Training tips: Behaviour
Cats and kittens are prone to some unusual behaviour - that's why we love having them as pets. You might find that your cats are a little too erratic or heavy-handed as they play, and while that’s totally normal it's not always desirable. Here, we've provided some tips on why cats sometimes act out - and what you can do to teach them appropriate behaviour.
Cats communicate with one another via smell, and unfortunately the best way for them to mark their territory in your home is to make a mess! This is usually the result of some insecurity on their part, and could be because they fear another cat entering the house. It's important not to punish cats for such behaviour, as it can make them feel more anxious - instead, give them a lot of comfort and attention.
Fear of invasion by another cat is the main cause of cat stress, so make sure that the area around your cat's food and bed area is kept clear of overwhelming smells. It might also be worth installing a magnetic cat flap, as these will only react to your cat's collar, preventing any feline night-time intruders which might be making your cat nervous. Above all else, make sure your cat is given plenty of love and cuddles, to make them feel more secure at home.
Scratching is necessary for all cats, as it allows them to file down the outer husk on each claw. You should make sure that your cat has a scratching post, especially if they live indoors most of the time, as they may otherwise take this out on your floors and furniture! Introduce a scratching post as soon as you possibly can, to allow them to get used to it and recognise it as their own item - most have a seat on top for this purpose, and to help your cat feel a little taller! The post should be tall enough that they can stretch their front feet up without touching the top.
If your cat is not using the post, or is instead scratching the furniture, you can take advantage of their sense of smell to get them back on the right track. Spray the scratching post with catnip to attract them towards it, and praise them every time they use it. You may also be able to recognise why they are scratching if they are doing so close to a window or door - cats' paws have scent glands which leave a territorial mark, so if your cat is focusing on scratching one area, they may be concerned about other cats invading their space. You can combat this using the method explained above, and by giving your cat lots of love and attention to comfort them.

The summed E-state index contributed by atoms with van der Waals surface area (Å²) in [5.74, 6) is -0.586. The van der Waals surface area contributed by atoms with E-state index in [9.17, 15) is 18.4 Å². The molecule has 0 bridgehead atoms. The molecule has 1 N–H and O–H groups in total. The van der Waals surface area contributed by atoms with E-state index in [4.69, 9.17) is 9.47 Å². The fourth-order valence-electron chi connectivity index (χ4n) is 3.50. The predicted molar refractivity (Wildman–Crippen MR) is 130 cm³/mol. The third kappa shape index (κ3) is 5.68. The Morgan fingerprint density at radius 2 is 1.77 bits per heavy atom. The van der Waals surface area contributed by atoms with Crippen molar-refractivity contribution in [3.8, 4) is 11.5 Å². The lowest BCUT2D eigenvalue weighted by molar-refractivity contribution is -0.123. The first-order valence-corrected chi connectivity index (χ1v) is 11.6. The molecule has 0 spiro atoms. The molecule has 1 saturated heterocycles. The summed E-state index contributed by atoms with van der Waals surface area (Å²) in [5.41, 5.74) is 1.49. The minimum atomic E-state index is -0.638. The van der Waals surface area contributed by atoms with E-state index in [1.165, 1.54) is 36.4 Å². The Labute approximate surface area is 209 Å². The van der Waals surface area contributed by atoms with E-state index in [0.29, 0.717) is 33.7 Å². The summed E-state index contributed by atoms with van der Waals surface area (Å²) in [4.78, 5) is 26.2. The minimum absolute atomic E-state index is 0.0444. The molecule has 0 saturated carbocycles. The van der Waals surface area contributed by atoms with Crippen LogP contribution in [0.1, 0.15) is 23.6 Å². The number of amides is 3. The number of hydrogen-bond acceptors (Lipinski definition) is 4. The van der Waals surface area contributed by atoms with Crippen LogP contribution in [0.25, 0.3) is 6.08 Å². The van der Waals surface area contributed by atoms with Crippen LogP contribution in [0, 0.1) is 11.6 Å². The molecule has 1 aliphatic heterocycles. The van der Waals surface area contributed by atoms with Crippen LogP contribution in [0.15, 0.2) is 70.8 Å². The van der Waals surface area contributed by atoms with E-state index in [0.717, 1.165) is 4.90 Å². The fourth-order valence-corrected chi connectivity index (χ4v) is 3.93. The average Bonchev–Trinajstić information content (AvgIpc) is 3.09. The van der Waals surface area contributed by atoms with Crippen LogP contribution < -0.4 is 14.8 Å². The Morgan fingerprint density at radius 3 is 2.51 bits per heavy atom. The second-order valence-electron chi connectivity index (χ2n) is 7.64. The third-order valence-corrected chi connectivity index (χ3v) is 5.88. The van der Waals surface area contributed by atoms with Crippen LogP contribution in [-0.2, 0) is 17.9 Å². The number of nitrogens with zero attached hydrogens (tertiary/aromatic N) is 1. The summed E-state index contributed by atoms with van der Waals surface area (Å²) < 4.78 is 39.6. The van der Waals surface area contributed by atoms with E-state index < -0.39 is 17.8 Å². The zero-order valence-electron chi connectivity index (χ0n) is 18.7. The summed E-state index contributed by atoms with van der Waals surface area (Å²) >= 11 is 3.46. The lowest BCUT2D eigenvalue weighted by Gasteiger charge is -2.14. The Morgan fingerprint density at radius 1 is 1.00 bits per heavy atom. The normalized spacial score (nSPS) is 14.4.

Play-fighting with pets, especially kittens, is a great way to strengthen the bond between both of you - and it's good fun, too! Try to remember that as they get older, their scratches and bites will be a lot stronger, and in all likelihood they'll still see your hands and socks as good targets to pounce on. As they grow and their hunting skills improve, cats have even been known to ambush their owners as we walk in the door, or while we absent-mindedly tap our feet on the sofa!
Scratches and bites can be painful, so if you find yourself getting beaten up a little too often, start changing your behaviour with your cat a little. If you do get bitten, stop playing and switch to playing with a toy that keeps your hands distanced from your cat, like a teaser on a stick or a feather tail mouse, so that they get used to being entertained by that rather that your fingers and toes!
You might spot younger cats jumping up and flying about the house in a frenzy of excitement, often for just half an hour or so. This is perfectly normal behaviour in itself, and shouldn't be discouraged - your cat is simply burning off any excess energy, but all in one go!
However, your cat might soon learn that it gets more attention when it does this, and start to develop bed behavioural habits. They might learn that running around the house or that scratching and biting humans makes everybody stop and laugh, and these behaviours can quickly become established. Although it's difficult, ignoring this when it happens is really the only way to ensure that it doesn't become a part of your cat's regular behaviour!